Gov. DeSantis Bans Central Bank Digital Currency in Sunshine State

On Friday, Florida Governor Ron DeSantis signed legislation to ban Central Bank Digital Currency (CBDC) in the state of Florida. He’d teased doing so earlier this year, but now the governor has effectively done it!

He said while speaking at the Florida Public Safety Academy at Fort Myers Technical College, that he will protect the financial independence of Floridians as federal bureaucrats push their idea of a Central Bank Digital Currency.

“This is something that Joe Biden announced, I think, last year, to say, hey — we need to study this, we need to see what would happen with CBDC [and] how that would work. And I don’t think they would have done that if they don’t intend on implementing this,” DeSantis explained.

He noted that CBDC would be a “digital dollar” controlled by the federal government, which means they would be able to track what you spend your money on, and even control your money as well.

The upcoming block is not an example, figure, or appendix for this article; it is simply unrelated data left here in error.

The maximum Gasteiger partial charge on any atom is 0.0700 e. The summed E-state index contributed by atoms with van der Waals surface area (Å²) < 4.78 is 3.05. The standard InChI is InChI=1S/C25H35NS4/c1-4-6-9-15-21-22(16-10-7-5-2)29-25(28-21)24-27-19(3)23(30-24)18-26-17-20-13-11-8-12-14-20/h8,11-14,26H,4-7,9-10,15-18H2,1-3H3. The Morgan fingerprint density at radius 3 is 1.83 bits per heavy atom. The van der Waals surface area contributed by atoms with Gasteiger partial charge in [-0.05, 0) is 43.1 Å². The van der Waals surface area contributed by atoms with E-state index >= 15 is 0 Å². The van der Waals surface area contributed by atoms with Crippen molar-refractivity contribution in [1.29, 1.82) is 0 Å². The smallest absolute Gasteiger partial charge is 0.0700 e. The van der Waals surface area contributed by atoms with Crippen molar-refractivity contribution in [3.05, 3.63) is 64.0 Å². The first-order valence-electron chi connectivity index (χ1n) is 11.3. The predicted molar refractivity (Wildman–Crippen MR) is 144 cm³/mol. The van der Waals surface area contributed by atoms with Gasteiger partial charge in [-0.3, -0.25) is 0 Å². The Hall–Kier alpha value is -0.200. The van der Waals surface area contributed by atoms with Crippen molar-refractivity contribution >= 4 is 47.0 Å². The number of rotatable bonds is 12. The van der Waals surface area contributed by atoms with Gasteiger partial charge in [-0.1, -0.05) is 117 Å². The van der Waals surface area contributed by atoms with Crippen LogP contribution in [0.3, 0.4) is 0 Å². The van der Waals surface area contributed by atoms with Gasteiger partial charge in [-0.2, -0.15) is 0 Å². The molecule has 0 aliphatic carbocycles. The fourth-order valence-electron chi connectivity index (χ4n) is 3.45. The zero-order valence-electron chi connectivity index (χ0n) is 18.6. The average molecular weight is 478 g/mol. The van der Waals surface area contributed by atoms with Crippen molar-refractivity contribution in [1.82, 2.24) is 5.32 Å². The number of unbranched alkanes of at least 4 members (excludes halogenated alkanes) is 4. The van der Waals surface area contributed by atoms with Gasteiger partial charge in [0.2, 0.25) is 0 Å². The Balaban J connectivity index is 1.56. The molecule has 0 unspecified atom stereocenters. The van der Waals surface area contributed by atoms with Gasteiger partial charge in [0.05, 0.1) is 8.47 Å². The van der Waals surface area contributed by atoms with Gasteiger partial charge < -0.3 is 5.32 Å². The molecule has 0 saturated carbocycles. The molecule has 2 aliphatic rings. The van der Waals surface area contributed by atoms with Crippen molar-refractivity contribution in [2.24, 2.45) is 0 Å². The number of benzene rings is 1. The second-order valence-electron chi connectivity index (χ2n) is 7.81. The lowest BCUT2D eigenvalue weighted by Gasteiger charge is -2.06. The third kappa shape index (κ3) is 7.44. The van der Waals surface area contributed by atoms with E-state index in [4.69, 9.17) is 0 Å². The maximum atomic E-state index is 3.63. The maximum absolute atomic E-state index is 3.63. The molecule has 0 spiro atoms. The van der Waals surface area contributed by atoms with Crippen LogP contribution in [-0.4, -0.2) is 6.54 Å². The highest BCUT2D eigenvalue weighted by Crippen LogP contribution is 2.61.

Every governor in the United States would be smart to ban it.

“I think they want to crowd out and eliminate other types of digital assets like cryptocurrency because they can’t control that. So they don’t like that. Once they then have the ability to run a central bank digital currency, they’re going to be able to have the window into what you’re doing with the money and have the ability to control where that money is going,” DeSantis warned.

“Maybe you bought a firearm last week [and] they don’t want you to buy another one this week. So that would empower the government to do, I think, a lot of things that would not be conducive to freedom,” he continued.

“I think that anyone with their eyes open could see the dangers, that this type of an arrangement would mean for Americans who want to exercise their financial independence, and we’d like to be able to conduct business without having the government know every single transaction that they’re making in real time,” the governor said.

“We are not going to be adding central bank digital currency to our Uniform Commercial Code. But we also said, you know what? We need to provide protections for Floridians against this. And so we’ll put in the Uniform Commercial Code, that is something we don’t recognize,” he added.



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